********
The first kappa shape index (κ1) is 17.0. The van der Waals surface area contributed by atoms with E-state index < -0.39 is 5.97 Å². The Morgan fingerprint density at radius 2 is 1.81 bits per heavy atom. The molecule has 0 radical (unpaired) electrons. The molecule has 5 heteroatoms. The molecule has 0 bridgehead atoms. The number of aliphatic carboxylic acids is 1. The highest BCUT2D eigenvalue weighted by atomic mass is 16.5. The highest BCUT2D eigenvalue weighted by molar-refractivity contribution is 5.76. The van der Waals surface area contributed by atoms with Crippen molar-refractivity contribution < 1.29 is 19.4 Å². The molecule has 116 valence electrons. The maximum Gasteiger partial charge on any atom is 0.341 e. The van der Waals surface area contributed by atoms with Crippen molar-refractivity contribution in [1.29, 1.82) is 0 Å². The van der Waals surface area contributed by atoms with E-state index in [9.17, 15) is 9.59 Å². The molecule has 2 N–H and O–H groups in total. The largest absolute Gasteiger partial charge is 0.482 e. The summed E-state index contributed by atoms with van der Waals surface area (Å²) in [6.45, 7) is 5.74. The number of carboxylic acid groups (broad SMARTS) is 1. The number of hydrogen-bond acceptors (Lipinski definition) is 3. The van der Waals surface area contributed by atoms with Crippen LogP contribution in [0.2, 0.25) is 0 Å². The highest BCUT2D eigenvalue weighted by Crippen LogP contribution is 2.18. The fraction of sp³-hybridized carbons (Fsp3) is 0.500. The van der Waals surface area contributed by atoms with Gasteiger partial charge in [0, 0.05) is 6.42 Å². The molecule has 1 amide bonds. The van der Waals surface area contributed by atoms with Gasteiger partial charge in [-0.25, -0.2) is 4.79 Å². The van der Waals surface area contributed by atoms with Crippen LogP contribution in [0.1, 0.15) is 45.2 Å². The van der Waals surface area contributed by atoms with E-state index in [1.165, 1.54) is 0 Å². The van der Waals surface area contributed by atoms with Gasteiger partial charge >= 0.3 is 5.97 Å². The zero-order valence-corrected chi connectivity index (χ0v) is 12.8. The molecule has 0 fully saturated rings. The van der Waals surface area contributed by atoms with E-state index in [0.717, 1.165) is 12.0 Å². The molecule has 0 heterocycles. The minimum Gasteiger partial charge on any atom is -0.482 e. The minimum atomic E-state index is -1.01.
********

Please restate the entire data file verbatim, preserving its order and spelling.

The first kappa shape index (κ1) is 17.0. The van der Waals surface area contributed by atoms with E-state index < -0.39 is 5.97 Å². The Morgan fingerprint density at radius 2 is 1.81 bits per heavy atom. The molecule has 0 radical (unpaired) electrons. The molecule has 5 heteroatoms. The molecule has 0 bridgehead atoms. The number of aliphatic carboxylic acids is 1. The highest BCUT2D eigenvalue weighted by atomic mass is 16.5. The highest BCUT2D eigenvalue weighted by molar-refractivity contribution is 5.76. The van der Waals surface area contributed by atoms with Crippen molar-refractivity contribution < 1.29 is 19.4 Å². The molecule has 116 valence electrons. The maximum Gasteiger partial charge on any atom is 0.341 e. The van der Waals surface area contributed by atoms with Crippen molar-refractivity contribution in [1.29, 1.82) is 0 Å². The van der Waals surface area contributed by atoms with E-state index in [9.17, 15) is 9.59 Å². The molecule has 2 N–H and O–H groups in total. The largest absolute Gasteiger partial charge is 0.482 e. The summed E-state index contributed by atoms with van der Waals surface area (Å²) in [6.45, 7) is 5.74. The number of carboxylic acid groups (broad SMARTS) is 1. The number of hydrogen-bond acceptors (Lipinski definition) is 3. The van der Waals surface area contributed by atoms with Crippen LogP contribution in [0.2, 0.25) is 0 Å². The highest BCUT2D eigenvalue weighted by Crippen LogP contribution is 2.18. The fraction of sp³-hybridized carbons (Fsp3) is 0.500. The van der Waals surface area contributed by atoms with Gasteiger partial charge in [0, 0.05) is 6.42 Å². The molecule has 1 amide bonds. The van der Waals surface area contributed by atoms with Gasteiger partial charge in [-0.25, -0.2) is 4.79 Å². The van der Waals surface area contributed by atoms with Crippen LogP contribution in [0.1, 0.15) is 45.2 Å². The van der Waals surface area contributed by atoms with E-state index in [1.165, 1.54) is 0 Å². The van der Waals surface area contributed by atoms with Gasteiger partial charge >= 0.3 is 5.97 Å². The zero-order valence-corrected chi connectivity index (χ0v) is 12.8. The molecule has 0 fully saturated rings. The van der Waals surface area contributed by atoms with E-state index in [0.717, 1.165) is 12.0 Å². The molecule has 0 heterocycles. The minimum Gasteiger partial charge on any atom is -0.482 e. The minimum atomic E-state index is -1.01.